What is Stack in Java?

Stacks are essential data structures in programming that follow the Last-In, First-Out (LIFO) principle, meaning that the last item added to the stack is the first one removed. Stacks are useful for managing data efficiently, such as reversing a word, evaluating expressions, or implementing undo/redo operations. In this blog post, you will learn how to implement stacks in Java using different built-in classes, such as Stack, LinkedList and Deque. You will also learn how to create a Maven project to develop and test your stack implementation using JUnit and AssertJ.


If you don’t already have Maven installed, you can download it from the official Maven website https://maven.apache.org/download.cgi or through SDKMAN https://sdkman.io/sdks#maven

You can clone the https://github.com/dmakariev/examples repository.

git clone https://github.com/dmakariev/examples.git
cd examples/java-core/stack-deque

Creating a Maven Project

Let’s create a our project

  1. Open your terminal and navigate to the directory where you want to create your project.
  2. Run the following command to generate a new Maven project:
    mvn archetype:generate -DgroupId=com.makariev.examples.core -DartifactId=stack-deque -DarchetypeArtifactId=maven-archetype-quickstart -DinteractiveMode=false

    This command generates a basic Maven project structure with a sample Java class, and the group ID and artifact ID are set as per your requirements.

Deleting Initial Files and Updating Dependencies

To clean up the initial files generated by the Maven archetype and update dependencies, follow these steps:

  1. Delete the src/main/java/com/makariev/examples/core/App.java file.
  2. Delete the src/test/java/com/makariev/examples/core/AppTest.java file.
  3. Open the pom.xml file and delete the JUnit 3 dependency (junit:junit).
  4. Add the JUnit 5 and AssertJ dependencies to the pom.xml file:
    <!-- JUnit 5 -->
        <version>5.10.0</version> <!-- Use the latest version -->
        <version>5.10.0</version> <!-- Use the latest version -->
    <!-- AssertJ -->
        <version>3.24.2</version> <!-- Use the latest version -->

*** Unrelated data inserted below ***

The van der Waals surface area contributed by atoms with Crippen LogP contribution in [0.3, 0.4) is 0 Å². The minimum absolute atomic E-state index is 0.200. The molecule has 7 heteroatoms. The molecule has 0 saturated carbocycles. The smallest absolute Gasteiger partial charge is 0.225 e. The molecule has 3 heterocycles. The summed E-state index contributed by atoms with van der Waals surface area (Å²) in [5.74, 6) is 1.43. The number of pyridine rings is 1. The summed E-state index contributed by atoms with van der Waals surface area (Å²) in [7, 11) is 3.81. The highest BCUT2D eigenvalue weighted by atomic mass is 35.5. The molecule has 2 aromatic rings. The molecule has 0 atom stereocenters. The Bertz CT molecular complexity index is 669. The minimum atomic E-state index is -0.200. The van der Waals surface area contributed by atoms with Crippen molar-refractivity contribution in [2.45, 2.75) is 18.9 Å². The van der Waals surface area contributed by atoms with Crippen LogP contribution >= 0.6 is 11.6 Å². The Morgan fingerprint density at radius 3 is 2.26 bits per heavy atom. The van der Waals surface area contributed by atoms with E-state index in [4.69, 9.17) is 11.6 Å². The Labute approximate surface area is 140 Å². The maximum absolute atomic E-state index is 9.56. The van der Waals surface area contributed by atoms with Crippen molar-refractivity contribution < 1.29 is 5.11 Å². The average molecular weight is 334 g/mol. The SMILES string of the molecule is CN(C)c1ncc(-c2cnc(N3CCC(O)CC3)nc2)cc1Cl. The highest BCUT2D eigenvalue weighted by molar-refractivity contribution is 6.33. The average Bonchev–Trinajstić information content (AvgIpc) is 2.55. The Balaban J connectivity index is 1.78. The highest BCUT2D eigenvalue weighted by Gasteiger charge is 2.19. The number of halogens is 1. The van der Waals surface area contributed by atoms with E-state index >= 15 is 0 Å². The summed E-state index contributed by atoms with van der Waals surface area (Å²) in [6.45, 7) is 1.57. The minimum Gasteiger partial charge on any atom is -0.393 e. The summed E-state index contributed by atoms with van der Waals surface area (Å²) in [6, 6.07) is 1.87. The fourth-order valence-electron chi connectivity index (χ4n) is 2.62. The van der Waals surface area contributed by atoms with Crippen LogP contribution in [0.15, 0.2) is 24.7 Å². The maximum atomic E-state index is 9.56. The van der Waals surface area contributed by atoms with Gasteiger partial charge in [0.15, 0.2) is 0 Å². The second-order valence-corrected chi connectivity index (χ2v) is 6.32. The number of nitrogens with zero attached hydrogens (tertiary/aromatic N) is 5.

Implementing Stack and Deque in Java

Now, let’s create a simple Java program that demonstrates the use of both stacks and deques.

Stack and Deque Example

Create a new Java class, StackDequeExampleTest.java, in the src/test/java/com/makariev/examples/core directory with the following content:

package com.makariev.examples.core;

import org.junit.jupiter.api.Test;
import static org.assertj.core.api.Assertions.assertThat;

import java.util.LinkedList;
import java.util.ArrayDeque;
import java.util.Deque;
import java.util.Stack;

public class StackDequeExampleTest {

    void testStackLinkedListDeque() {
        // Create a stack
        final Stack<String> stack = new Stack<>();
        stack.push("Alan Turing");
        stack.push("Grace Hopper");
        stack.push("Linus Torvalds");
        stack.push("Ada Lovelace");
        stack.push("Donald Knuth");

        // Check the size of the stack

        // Pop elements from the stack and check their order (FILO)
        assertThat(stack.pop()).isEqualTo("Donald Knuth");
        assertThat(stack.pop()).isEqualTo("Ada Lovelace");
        assertThat(stack.pop()).isEqualTo("Linus Torvalds");
        assertThat(stack.pop()).isEqualTo("Grace Hopper");
        assertThat(stack.pop()).isEqualTo("Alan Turing");

        // Create a LinkedList (used as a stack)
        final LinkedList<String> linkedList = new LinkedList<>();
        linkedList.push("Alan Turing");
        linkedList.push("Grace Hopper");
        linkedList.push("Linus Torvalds");
        linkedList.push("Ada Lovelace");
        linkedList.push("Donald Knuth");

        // Check the size of the linked list (stack)

        // Remove elements from the linked list (stack) and check their order (FILO)
        assertThat(linkedList.pop()).isEqualTo("Donald Knuth");
        assertThat(linkedList.pop()).isEqualTo("Ada Lovelace");
        assertThat(linkedList.pop()).isEqualTo("Linus Torvalds");
        assertThat(linkedList.pop()).isEqualTo("Grace Hopper");
        assertThat(linkedList.pop()).isEqualTo("Alan Turing");

        // Create a Deque (used as a stack)
        final Deque<String> deque = new ArrayDeque<>();
        deque.push("Alan Turing");
        deque.push("Grace Hopper");
        deque.push("Linus Torvalds");
        deque.push("Ada Lovelace");
        deque.push("Donald Knuth");

        // Check the size of the deque (stack)

        // Remove elements from the deque (stack) and check their order (FILO)
        assertThat(deque.pop()).isEqualTo("Donald Knuth");
        assertThat(deque.pop()).isEqualTo("Ada Lovelace");
        assertThat(deque.pop()).isEqualTo("Linus Torvalds");
        assertThat(deque.pop()).isEqualTo("Grace Hopper");
        assertThat(deque.pop()).isEqualTo("Alan Turing");

In this single JUnit 5 test, we demonstrate the use of both stacks and deques. We push the names of famous computer scientists onto the data structures, check the size, and then pop the names to demonstrate that they come out in reverse order.

Running the Test

To run the test, execute the following command in the project’s root directory:

mvn test

JUnit 5 and AssertJ will execute the test, and you should see output indicating whether the test passed or failed.


In this blog post, we’ve explored the concept of stack and deque data structures in Java. Stacks and deques are essential data structures for various programming scenarios, and mastering them is vital for any Java developer.

Coffee Time!

Happy coding!

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